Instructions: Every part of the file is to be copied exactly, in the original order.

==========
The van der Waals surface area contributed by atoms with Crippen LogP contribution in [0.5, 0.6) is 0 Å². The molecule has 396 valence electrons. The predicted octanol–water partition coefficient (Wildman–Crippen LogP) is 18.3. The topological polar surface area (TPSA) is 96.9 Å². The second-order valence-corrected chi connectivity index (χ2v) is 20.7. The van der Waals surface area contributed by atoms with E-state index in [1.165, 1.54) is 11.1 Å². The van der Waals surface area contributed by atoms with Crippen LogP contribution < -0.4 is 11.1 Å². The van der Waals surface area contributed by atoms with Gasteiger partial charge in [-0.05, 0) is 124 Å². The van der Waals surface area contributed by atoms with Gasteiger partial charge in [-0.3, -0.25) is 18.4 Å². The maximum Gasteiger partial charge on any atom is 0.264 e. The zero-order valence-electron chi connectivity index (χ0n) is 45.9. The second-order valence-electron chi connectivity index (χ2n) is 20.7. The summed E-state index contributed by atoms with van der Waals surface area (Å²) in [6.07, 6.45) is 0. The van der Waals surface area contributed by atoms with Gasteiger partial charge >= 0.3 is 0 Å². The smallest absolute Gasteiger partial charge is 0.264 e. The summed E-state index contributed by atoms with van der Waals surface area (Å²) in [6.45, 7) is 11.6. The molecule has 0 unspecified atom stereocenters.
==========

The van der Waals surface area contributed by atoms with Crippen LogP contribution in [0.5, 0.6) is 0 Å². The molecule has 396 valence electrons. The predicted octanol–water partition coefficient (Wildman–Crippen LogP) is 18.3. The topological polar surface area (TPSA) is 96.9 Å². The second-order valence-corrected chi connectivity index (χ2v) is 20.7. The van der Waals surface area contributed by atoms with E-state index in [1.165, 1.54) is 11.1 Å². The van der Waals surface area contributed by atoms with Crippen LogP contribution < -0.4 is 11.1 Å². The van der Waals surface area contributed by atoms with Gasteiger partial charge in [-0.05, 0) is 124 Å². The van der Waals surface area contributed by atoms with Gasteiger partial charge in [-0.3, -0.25) is 18.4 Å². The maximum Gasteiger partial charge on any atom is 0.264 e. The zero-order valence-electron chi connectivity index (χ0n) is 45.9. The second-order valence-electron chi connectivity index (χ2n) is 20.7. The summed E-state index contributed by atoms with van der Waals surface area (Å²) in [6.07, 6.45) is 0. The van der Waals surface area contributed by atoms with Gasteiger partial charge >= 0.3 is 0 Å². The smallest absolute Gasteiger partial charge is 0.264 e. The summed E-state index contributed by atoms with van der Waals surface area (Å²) in [6.45, 7) is 11.6. The molecule has 0 unspecified atom stereocenters.